Kyle Hamrick (04:18): Notice that after effects adds a new mask right here in the timeline as mask too, since these modes are both set to add, I can see what's inside both of them. If I set the mode for mask two to subtract, now, it's actually cutting away from my other mask. If I set the mode to intersect. Now, it only shows the area where these two overlap much like layers and effects here in AAE. The stacking order matters. I'd encourage you to just grab an image, draw a couple of masks and explore this functionality to get more comfortable with it. If you are adding multiple masks to a layer, you're definitely going to want to keep them straight, right? You can rename any mask by clicking on the name and pressing enter, and you can manually choose the color of each mask by clicking on this little color chip here, I'm going to delete the second mask and twirl open the remaining one.

Kyle Hamrick (05:09): So we can look at some of the other properties inside here. First is the path itself, which I'll talk more about in a minute. Next, we have mask feather, which adjusts, how hard or soft the mask edges are. This is measured in pixels and is centered on the path. So if I set this to 100, it's feathering 50 pixels inside the mask and 50 pixels outside. If you need to get really specific here, there's a special mask feathering tool that allows you to finesse this as much as you like mask opacity, adjust how opaque or transparent this individual mask is. Mask expansion lets you either shrink or grow a mask. This is also measured in pixels without actually having to change the path itself. Animating this property can be a very easy way to create an Irish reveal. For example,

Kyle Hamrick (05:58): One very important thing about masks is that they always move and transform with the layer they're on. If you want to move the layer around on screen, but keep them asking the same position relative to the rest of the composition. You can actually use the pan behind tool up here to do that pretty cool, right? In this case though, I want to keep the layer itself in the same place, but move the mask around to move the entire mask at once you can click on either the masks name or the mask path property here in the timeline. Notice how the points changed from round. When they're unselected to little squares, when they're selected, we'll just move this around a little bit and then to free transform the entire mask. You can double click directly on the path here. Oops, I missed the path and that actually opened this up in the layer viewer, which can be useful sometimes.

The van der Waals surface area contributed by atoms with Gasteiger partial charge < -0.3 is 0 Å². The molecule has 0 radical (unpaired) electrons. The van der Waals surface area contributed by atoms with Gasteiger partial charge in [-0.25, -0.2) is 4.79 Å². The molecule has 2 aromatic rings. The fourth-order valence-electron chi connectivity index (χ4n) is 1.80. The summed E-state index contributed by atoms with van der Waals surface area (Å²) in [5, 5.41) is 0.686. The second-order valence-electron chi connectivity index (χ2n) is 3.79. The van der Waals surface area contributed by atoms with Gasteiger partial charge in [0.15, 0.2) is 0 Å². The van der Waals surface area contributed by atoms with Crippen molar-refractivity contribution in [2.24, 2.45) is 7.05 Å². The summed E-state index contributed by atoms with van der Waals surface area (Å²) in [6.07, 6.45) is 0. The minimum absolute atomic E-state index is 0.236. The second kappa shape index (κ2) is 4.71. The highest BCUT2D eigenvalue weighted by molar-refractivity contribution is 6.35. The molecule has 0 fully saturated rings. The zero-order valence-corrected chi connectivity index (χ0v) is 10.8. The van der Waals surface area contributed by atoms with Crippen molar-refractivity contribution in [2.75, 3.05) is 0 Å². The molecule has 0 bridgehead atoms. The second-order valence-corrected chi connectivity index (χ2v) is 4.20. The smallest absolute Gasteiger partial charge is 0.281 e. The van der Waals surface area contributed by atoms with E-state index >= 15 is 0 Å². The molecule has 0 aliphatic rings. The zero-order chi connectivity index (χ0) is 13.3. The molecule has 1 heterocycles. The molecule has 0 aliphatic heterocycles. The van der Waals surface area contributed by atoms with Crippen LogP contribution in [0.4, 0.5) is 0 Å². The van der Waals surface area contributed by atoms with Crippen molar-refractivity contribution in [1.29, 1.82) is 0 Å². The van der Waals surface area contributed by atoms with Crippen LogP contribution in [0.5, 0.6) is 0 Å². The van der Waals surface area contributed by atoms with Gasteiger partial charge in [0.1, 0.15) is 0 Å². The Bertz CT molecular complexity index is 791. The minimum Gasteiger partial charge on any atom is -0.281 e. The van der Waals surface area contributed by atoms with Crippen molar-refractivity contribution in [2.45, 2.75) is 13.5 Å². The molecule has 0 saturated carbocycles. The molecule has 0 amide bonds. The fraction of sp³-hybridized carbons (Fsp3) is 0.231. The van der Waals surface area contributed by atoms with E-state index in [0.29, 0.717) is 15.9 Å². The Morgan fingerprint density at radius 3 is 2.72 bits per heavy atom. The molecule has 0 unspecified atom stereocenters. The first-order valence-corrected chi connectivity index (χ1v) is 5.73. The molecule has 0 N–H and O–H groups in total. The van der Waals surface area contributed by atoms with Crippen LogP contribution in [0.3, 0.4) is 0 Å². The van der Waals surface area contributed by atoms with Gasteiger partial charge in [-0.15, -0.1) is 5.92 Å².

Kyle Hamrick (06:46): But right now that's not what I want. Let's go back to our composition viewer and being very careful here. I'll double click right on the path itself. Now you'll be able to move it around as well as scale and rotate it to close that out. Double-click again, either directly on the path or anywhere outside of it often you'll want individual control over one or more of these points, which after effects, calls. Vertexes. If I single click anywhere just to de-select these notice that they've gone back to round dots. Now I can individually select and manipulate a single point to select multiple points at once. You can either hold shift and click more. You can grab any straight path segment to move both of those points at once. Or you can actually drag a box around all the points you'd like to control and move them all at once. Since after effects is an animation program, we can of course be making our mask change over time, which I can do by activating the stopwatch here on the mask path, property to start creating key frames. So maybe I'll start with this shape here, go forward a little bit and then change a few points. I know maybe that's not the most exciting thing ever yet, but it's the basis of all the other masking work you'll do in the future. So it's good to get a handle on how all of this works